This is post 43. Any code I have related to this post can be found here with the same numbering: https://github.com/nmaggiulli/of-dollars-and-data

Disclaimer

The above references an opinion and is for information purposes only. It is not intended to be investment advice. Seek a duly licensed professional for investment advice. The postings on this site are my own and do not necessarily reflect the views of my employer. Please read my “About” page for more information.

OfDollarsAndData.com is a participant in the Amazon Services LLC Associates Program, an affiliate advertising program designed to provide a means for sites to earn advertising fees by advertising and linking to Amazon.com and affiliated sites.

Is Bitcoin in the Optimal Portfolio? was originally published in Of Dollars And Data on Medium, where people are continuing the conversation by highlighting and responding to this story.

Shaking the Hourglass

Mar, 10/17/2017 - 11:31
On Time’s Role in InvestingPhoto: The Persistence of Memory (Salvador Dali)

Recently I finished an incredible book by Alan Lightman called Einstein’s Dreams. The book describes a series of short thought experiments about worlds in which time behaves differently from our own. Naturally, I thought it would be fun to imagine how investing might work in some of these alternate realities as well. I doubt any of my conclusions are “right”, so I ask you to think about what might happen in these worlds. Feel free to leave comments below. Enjoy!

The Immortals

A woman celebrates her 212th birthday, yet she is one of the younger members in society. A man says “I do” for the 36th time, but he isn’t even half way to his final marriage. Two friends meetup after having not talked in centuries. Ideas come and go, but people have not. Because, in this world:

Suppose that people live forever. (Lightman p. 91)

With the benefits of eternal life, the average investor invests more like a college endowment than a modern day retail investor. An infinite time horizon should have that effect. For example, how much of your portfolio (if any) would you put in bonds given that equities have always outperformed bonds historically? As a reminder, consider this chart from this post:

When you have all the time in the world, would you own anything other than “riskier” assets? Even if you lose money on them, you can make this up over decades (or centuries). I understand that there are liquidity arguments to be made here, but outside of that, the case for bonds seems weak.

However, it also seems possible that the historical relationship between stocks and bonds would break down in this new world. For example, I would guess that returns on riskier assets would fall somewhat. With more time to make up losses, investors should be willing to accept reduced returns as a result. This effect shouldn’t be particularly large, but it probably matters to some extent.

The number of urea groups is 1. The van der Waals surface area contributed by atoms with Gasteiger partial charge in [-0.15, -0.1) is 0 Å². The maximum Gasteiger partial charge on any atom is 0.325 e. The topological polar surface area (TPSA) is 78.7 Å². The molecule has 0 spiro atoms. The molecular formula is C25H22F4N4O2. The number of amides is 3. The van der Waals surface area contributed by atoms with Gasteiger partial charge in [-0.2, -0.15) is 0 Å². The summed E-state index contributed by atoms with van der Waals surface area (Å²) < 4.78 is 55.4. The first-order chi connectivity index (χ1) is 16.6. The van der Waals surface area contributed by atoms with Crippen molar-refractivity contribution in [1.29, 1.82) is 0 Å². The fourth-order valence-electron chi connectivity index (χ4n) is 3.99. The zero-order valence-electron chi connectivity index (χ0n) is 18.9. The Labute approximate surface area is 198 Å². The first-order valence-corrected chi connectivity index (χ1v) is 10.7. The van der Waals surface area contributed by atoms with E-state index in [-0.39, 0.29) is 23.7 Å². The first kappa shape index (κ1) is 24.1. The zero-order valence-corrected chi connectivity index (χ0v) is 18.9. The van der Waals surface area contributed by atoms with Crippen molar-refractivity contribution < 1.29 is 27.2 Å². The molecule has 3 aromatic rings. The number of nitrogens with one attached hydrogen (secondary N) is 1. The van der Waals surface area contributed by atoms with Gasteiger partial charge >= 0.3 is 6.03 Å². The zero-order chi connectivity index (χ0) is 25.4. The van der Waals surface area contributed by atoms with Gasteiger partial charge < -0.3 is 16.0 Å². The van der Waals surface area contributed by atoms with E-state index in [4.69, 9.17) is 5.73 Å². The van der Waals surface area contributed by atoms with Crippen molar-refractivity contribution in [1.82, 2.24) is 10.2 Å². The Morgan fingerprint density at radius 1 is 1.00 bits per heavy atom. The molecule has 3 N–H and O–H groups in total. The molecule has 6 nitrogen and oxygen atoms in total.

So where does this leave our hypothetical investors of eternity? They should experience lower aggregate returns on risky assets, and investors wanting higher returns would need to take on far more risk to get it (i.e. private equity, leverage, etc.). However, there might be other unanticipated effects of infinite life. For example, some individuals might give up investing altogether and live off of their labor for eternity (i.e. no need for retirement). Some may try get rich quick schemes until one finally worked. Some may become so rich that they are forced to redistribute their wealth if they pass some threshold. Who knows?

Flashforward

“AMZN $4,000” lit up the screen as the television host announced Amazon’s largest acquisition of 2020: Vanguard. The king of cheap had bought the king of cheap. Yet, before another word can be spoken, darkness ensues and the trader’s vision comes to an end.

This is a world of changed plans, sudden opportunities, of unexpected visions. For in this world, time flows not evenly, but fitfully and, as a consequence, people receive fitful glimpses of the future. (Lightman, p. 66)

Despite people experiencing random visions of the future, investing in this world would likely be very similar to our own. In our world, investors with inside information can trade on it (illegally) and they would be tough to notice unless they were a larger player in the market. How is this any different from trading based on a “vision” of the future? For example, it would be near impossible to tell insider trading from “vision” trades without a smoking gun, so markets would try to find these vision traders and capitalize on their signals, if possible.

Unfortunately, there are 2 elements that limit the financial success of visions. Firstly, not all visions are related to financial information, so most glimpses of the future would be irrelevant for making money. Secondly, some financially related visions would not be worth all that much.

For example, if I told you in October 2017 that the Dow Jones would be at 22,000 as of December 2018, how much money could you make off of that? Yes, you could buy put options today with the DJIA at ~22,800, but you have no idea when those options would be most valuable. Maybe you would get returns in the lower double digits off of this. I wouldn’t be complaining if I knew this, but this information is unlikely to make me filthy rich either.

Some of the best future financial information you could get, on the long side, would be the price of some currently small, publicly traded company. You could buy call options and wait it out. Without hyperinflation or some insane reverse stock split scheme, this would likely work well. The only thing better might be a vision of the winning lottery numbers. Good luck with that.

Concentric Dilation

They all stood frozen around the grand clock. Not a heart seemed to be beating, but they were beating…very…slowly. If you averted your gaze outward from the clock, you would see people moving at increasingly faster speeds. At the furthest points away from the clock, people would seem to move like a flash of light.